Promoting Screening Mammography: Insight or Uptake?

John D. Keen, MD, MBA

Disclosures

J Am Board Fam Med. 2010;23(6):775-782. 

In This Article

Conclusion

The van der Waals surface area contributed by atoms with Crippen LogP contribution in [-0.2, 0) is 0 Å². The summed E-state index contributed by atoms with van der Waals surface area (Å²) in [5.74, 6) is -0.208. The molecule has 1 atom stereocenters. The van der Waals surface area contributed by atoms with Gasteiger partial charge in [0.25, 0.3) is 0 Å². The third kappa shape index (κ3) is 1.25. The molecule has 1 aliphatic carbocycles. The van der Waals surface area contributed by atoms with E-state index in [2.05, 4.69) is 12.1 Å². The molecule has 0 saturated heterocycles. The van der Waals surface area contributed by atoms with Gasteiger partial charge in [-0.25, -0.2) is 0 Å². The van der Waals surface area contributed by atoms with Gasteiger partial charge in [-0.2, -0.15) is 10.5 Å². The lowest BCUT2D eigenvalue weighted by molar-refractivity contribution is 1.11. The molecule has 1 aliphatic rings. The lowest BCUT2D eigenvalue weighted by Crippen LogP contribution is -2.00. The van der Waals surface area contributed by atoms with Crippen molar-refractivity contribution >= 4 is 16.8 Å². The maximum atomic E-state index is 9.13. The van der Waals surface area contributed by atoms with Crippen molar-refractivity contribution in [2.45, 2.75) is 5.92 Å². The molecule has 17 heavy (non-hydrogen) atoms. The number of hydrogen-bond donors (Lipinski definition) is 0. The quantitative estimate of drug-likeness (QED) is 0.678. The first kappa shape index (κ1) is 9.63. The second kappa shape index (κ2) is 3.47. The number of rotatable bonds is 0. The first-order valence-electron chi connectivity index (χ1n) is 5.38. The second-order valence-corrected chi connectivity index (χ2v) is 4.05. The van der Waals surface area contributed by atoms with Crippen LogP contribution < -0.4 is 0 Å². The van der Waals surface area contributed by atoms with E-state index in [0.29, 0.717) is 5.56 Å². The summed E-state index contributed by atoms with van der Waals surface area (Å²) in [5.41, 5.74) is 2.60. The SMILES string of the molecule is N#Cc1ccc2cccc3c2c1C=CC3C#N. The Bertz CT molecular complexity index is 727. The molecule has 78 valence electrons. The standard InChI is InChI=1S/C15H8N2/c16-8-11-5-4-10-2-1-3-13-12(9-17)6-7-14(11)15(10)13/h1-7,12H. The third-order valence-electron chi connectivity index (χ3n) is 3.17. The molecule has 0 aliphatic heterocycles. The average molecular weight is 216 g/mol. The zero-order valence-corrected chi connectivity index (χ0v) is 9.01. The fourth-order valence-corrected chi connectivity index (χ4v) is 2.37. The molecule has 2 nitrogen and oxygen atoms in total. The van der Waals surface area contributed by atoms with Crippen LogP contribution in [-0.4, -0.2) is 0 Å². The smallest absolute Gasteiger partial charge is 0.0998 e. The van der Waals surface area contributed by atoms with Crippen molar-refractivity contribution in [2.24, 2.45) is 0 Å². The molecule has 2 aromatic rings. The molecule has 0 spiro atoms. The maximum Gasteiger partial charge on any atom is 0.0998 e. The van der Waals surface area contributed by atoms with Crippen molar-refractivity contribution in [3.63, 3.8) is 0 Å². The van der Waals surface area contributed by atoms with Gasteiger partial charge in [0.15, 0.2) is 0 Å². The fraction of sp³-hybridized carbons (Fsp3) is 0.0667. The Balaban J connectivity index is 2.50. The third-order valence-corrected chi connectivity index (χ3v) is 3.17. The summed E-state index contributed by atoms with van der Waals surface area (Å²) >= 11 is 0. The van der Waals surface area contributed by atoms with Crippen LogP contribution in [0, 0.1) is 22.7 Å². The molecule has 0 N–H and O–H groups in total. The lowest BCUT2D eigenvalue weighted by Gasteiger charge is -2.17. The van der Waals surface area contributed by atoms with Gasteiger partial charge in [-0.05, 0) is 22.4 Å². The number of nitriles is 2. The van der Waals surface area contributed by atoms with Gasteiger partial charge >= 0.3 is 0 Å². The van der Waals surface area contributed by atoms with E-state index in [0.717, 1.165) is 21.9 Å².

The limited age-related benefit from screening mammography means that, for younger breast cancer survivors, mammography most likely (>95%) did not save their lives. Forty- and 50-year-old women thinking about participating in screening are 10 times more likely to experience overdiagnosis and overtreatment than to have their lives saved by mammography. Given this reality, screening advocates should refocus their priority from promoting uptake to promoting insight. Primary care physicians have an obligation to understand the harms and benefits of screening to help empower their patients to make individual decisions. If younger women decline screening participation because of increased understanding about benefits and harms, all physicians should appreciate this decision as a reasonable choice.

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